International Day of the Girl Child 2018: NORMA Clean Water promotes equal opportunities for girls
- NORMA Group is active in India and Brazil
- Improved hygiene standards open up educational opportunities for girls
- Cooperation with children’s charity Plan International
NORMA Group launched a second NORMA Clean Water aid project in Brazil in 2017. In the rural regions of Codó and Peritoró in the country’s northeast, drinking water is difficult to access and often polluted. In cooperation with the children’s charity Plan International, NORMA Group will be constructing new drinking water facilities and modernizing existing ones in project regions by 2020. Around 400 families will gain better and easier access to clean water.
Girls are often the family members responsible for providing water for their households. Those with poor access to water have to travel long distances to the nearest well – a time expenditure that often negatively reflects on school attendance. NORMA Clean Water helps improve the disadvantaged situation of girls and young women.
“NORMA Clean Water is an impressive example of the far-reaching positive consequences of improving hygiene standards and general living conditions, especially for girls and young women. With our aid project, we aim to strengthen educational opportunities and equal rights for girls,” says Dr. Michael Schneider, Chief Financial Officer and responsible for Corporate Responsibility at NORMA Group.
NORMA Group successfully implemented its first NORMA Clean Water aid project together with Plan International in the West Indian state of Maharashtra from 2014 to 2018. The aid project aimed to improve the water supply and hygiene as well as repair sanitary facilities at 50 schools near NORMA Group’s production site in the Pune district. More than 18,600 schoolchildren and teachers were given access to clean drinking water and sanitary facilities. They were also trained in water management and hygiene issues.
Inadequate sanitary facilities and inadequate hygiene conditions in local schools often result in girls being absent from school out of shame. Improvements in sanitary conditions therefore have a direct impact on the educational opportunities of girls and young women in the affected regions and contribute to equal rights for boys and girls.
On occasion of the International Day of the Girl Child, Plan International published the results of a recent analysis on gender equality. The opportunity for girls to participate in politics was examined in a total of 135 countries. Indicators included the number of female members of parliament, the number of women in ministerial posts and social indicators such as literacy rate and domestic violence rates. Brazil ranked 59th and India 75th in the study’s results.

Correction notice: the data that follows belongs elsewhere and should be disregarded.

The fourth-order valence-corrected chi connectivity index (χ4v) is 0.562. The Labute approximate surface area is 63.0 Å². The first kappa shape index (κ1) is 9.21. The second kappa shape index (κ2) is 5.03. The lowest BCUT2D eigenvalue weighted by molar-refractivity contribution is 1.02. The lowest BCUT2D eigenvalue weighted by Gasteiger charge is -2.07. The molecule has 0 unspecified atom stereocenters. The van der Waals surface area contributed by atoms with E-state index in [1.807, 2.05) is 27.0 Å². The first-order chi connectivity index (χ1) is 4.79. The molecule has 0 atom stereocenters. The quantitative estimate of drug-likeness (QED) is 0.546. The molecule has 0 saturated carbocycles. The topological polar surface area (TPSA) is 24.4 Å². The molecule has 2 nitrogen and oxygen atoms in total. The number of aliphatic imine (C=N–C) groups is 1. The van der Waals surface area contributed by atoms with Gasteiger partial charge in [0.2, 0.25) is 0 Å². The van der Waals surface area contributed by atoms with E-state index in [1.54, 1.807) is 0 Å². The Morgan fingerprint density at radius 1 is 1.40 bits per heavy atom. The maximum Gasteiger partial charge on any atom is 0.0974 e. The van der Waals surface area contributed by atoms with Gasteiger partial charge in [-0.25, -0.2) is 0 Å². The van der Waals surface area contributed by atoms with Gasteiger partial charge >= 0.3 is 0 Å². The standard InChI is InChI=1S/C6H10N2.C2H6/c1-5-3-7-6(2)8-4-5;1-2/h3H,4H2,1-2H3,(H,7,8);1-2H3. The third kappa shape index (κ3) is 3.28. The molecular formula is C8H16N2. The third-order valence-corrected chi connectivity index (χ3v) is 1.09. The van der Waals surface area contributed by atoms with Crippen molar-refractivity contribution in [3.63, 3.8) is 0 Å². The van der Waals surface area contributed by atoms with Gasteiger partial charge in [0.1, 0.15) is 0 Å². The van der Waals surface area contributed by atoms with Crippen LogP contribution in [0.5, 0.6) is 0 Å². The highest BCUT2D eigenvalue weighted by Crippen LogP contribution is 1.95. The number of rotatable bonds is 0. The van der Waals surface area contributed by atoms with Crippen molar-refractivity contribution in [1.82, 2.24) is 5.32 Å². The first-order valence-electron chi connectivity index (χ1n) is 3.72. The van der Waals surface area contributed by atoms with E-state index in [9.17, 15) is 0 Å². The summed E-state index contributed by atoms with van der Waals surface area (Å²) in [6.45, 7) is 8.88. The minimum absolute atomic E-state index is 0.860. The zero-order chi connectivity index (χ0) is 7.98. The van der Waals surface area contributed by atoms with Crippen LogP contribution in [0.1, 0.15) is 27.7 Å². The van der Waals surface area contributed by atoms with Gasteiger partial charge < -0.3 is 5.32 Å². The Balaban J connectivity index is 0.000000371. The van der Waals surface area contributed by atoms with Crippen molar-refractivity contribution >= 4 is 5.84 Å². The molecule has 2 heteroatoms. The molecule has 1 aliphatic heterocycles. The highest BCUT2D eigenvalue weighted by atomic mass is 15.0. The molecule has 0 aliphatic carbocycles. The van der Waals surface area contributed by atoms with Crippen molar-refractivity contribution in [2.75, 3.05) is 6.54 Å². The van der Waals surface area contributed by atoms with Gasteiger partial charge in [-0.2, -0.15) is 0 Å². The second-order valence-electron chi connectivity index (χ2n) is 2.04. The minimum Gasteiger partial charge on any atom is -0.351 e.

“If we want to achieve equal rights, we have to work hard to ensure that girls and women all over the world are involved in all decision-making processes and having an active say in them,” says Maike Röttger, Managing Director of Plan International Deutschland. “We won’t be able to solve the problems facing girls and women all over the world with predominantly male governments. Strengthening political participation must become a core objective of government – both in developing countries and in Germany.”
International Day of the Girl Child – Global campaign at Plan International’s initiative
The International Day of the Girl Child was initiated by the children’s aid organization Plan International. The first International Day of the Girl Child, still unofficial at the time, was proclaimed in 2008. The UN adopted the campaign in December 2011 at Plan International’s recommendation. Since then, International Day of the Girl Child on October 11 has provided a platform to draw attention to the discrimination of girls in many places around the world and to work towards equal rights for all children.
Plan International draws attention to the fact that girls often do not have the same opportunities as boys and are often prevented from exercising their rights. The aid organisation campaigns for an improvement of this situation. The goal is that girls and young women have equal access to education, that they themselves decide whether, whom and when to marry and if and when they will receive children.
To support this, girls and young women in this year's International Day of the Girl Child around the globe take over the positions of presidents, ministers or judges in order to make themselves heard in these key roles for their concerns. In Germany, 21-year-old Celina Kühl, for example, symbolically stepped into the shoes of the Finance Minister and Vice Chancellor Olaf Scholz in Berlin. In another symbolic act, many prominent buildings throughout Germany including the Berlin Radio Tower and Hamburg’s St. Petri Church are illuminated hot pink.
More information on Corporate Responsibility (CR) at NORMA Group can be found on the CR website and in the 2017 Corporate Responsibility Report.